Thank you for having me.

    Jessica Horning 1:58
    So let's talk about this dish. What did you make for us today?

    Taylor A. 2:01
    I have coconut tandoori chicken.

    Jessica Horning 2:04
    Awesome. That sounds so yummy. And it smells so good. The aroma of your home is just divine. So how long have you been making it for your family? What ways have you found it to be versatile for different people young and old and cross culturally,

    Taylor A. 2:18
    I have been making this probably for the last nine or 10 months since our third son was born, somebody actually brought us a similar meal. And we loved it so much that I decided to start making it and the kids have loved it, which is always a huge win. And that directs a lot of our eating around here. So we've been able to share it with a lot of different people in our house. And specifically, we have a few friends who are from the friendship dinner that FPC hosts once a month. And a lot of their like Middle Eastern meals, they are just similar with rice chicken, like they are easy for a while. And so this was just an easy option for me. And yeah, we've been able to make it for a few people. And they've even been giving me tips on how to make my rice better and things like that. So I'm really thankful.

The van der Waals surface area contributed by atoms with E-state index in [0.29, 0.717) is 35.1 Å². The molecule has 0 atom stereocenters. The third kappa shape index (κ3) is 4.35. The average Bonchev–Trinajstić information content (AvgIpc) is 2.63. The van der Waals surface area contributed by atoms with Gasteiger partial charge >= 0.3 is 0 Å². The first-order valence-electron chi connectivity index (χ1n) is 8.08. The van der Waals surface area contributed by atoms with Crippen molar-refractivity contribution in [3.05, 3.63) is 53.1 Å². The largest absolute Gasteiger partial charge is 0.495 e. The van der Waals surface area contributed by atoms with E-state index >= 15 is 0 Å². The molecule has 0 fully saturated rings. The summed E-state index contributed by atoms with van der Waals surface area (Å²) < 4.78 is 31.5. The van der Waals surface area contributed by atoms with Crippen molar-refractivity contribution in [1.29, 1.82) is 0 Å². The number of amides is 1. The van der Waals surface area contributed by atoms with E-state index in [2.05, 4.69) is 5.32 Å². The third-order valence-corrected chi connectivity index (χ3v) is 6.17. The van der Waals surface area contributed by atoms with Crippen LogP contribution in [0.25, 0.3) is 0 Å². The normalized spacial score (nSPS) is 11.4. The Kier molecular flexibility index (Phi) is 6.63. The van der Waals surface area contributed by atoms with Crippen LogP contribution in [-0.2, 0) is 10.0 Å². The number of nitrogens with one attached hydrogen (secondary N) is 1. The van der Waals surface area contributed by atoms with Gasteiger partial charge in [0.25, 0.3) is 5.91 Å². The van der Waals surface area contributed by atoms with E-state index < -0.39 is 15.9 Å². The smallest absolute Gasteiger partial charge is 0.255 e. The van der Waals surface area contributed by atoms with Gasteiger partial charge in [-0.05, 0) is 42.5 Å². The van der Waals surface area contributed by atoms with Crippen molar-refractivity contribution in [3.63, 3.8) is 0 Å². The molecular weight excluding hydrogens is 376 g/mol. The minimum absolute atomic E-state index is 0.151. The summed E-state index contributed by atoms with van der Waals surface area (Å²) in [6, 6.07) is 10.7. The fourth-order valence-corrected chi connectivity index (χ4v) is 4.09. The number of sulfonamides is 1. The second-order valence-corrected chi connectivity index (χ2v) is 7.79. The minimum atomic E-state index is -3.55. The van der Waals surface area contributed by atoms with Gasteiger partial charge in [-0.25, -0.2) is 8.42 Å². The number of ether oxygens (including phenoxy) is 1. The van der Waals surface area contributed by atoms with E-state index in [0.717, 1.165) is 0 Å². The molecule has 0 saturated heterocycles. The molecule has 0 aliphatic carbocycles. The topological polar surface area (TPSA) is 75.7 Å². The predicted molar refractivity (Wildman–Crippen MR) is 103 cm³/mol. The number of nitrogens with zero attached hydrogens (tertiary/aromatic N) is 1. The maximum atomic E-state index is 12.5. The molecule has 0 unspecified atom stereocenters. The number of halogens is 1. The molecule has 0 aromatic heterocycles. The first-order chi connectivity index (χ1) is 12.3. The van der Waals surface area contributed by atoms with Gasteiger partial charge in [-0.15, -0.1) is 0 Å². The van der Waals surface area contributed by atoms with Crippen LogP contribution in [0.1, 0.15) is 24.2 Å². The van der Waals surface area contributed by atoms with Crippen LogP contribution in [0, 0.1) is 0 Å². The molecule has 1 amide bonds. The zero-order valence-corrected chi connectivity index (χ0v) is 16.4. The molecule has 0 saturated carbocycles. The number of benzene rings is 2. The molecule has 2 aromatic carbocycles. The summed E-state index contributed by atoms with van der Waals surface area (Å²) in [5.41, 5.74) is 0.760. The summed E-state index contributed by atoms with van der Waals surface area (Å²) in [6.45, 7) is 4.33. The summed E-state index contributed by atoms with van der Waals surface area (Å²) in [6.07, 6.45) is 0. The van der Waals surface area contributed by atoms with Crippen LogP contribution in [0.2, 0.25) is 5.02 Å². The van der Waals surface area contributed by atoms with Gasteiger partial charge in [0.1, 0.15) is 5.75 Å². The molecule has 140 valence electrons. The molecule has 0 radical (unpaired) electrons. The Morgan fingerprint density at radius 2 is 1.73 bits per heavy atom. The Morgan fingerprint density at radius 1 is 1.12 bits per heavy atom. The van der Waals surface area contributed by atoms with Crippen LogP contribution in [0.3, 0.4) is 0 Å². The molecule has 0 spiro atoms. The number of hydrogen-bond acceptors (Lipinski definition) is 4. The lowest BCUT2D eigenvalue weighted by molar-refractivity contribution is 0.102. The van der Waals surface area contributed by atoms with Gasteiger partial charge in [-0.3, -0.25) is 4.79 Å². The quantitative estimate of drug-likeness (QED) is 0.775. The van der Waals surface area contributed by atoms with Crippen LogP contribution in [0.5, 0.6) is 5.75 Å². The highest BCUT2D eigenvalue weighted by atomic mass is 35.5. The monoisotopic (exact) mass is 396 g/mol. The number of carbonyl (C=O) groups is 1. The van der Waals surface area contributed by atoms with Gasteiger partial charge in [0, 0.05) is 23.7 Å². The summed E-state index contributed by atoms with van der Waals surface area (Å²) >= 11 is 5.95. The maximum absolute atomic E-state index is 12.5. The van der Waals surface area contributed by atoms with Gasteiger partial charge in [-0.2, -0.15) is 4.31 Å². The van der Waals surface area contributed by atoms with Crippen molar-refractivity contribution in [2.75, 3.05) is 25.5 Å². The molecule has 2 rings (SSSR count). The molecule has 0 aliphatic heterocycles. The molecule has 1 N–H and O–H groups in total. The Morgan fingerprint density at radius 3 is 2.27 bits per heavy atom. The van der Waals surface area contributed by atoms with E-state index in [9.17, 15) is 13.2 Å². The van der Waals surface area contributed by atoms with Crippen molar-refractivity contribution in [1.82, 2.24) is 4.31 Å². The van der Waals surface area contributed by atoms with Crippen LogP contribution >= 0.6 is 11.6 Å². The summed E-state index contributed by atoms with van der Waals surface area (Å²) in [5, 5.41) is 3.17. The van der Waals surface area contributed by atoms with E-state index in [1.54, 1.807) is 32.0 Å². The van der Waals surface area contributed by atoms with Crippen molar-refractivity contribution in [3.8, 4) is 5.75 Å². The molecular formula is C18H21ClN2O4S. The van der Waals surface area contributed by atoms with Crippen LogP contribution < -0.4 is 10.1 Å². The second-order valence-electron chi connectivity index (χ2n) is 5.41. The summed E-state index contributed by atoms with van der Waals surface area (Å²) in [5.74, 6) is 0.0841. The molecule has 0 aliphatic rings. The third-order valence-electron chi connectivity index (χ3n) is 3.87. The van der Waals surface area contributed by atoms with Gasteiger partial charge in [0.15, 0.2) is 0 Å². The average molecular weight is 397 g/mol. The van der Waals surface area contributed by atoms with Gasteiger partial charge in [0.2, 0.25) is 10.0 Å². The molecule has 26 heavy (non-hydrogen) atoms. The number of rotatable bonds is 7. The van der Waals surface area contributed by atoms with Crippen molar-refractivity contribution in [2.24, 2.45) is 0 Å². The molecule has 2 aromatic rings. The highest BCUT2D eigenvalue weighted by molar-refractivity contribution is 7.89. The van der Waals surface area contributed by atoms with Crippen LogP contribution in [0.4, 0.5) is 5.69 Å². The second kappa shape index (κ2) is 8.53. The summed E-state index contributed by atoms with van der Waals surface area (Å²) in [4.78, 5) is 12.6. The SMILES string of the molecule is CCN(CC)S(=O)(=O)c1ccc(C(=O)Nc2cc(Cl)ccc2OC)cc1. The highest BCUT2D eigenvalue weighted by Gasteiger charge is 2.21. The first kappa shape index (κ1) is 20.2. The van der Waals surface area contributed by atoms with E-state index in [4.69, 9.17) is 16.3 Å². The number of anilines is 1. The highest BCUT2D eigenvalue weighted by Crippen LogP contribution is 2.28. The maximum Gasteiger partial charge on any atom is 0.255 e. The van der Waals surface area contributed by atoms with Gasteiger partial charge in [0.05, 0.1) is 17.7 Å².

Jessica Horning 3:16
    That's amazing. So for those of us that don't know much about halal and what that entails, how do you cater to people that are halal? Like what's, what's the protocol for that? And what are the things that you look out for?

    Taylor A. 3:29
    I would not say I'm the Pro on that. But I know the don't eat pork. And it's a certain way that the blood is drained from the meat in the Islamic community.

    Jessica Horning 3:43
    And so where do you find that in Spokane? How do you find meat that is halal friendly.

    Taylor A. 3:49
    I know that there are certain delis you can go to I don't I just choose instead to cook a lot with chicken. Sometimes I'll just do like vegetarian which is also really easy. With three little kids, we try and get our meat in around here. So chicken is just kind of the easy option. Also, we do a lot of Turkey.

    Jessica Horning 4:08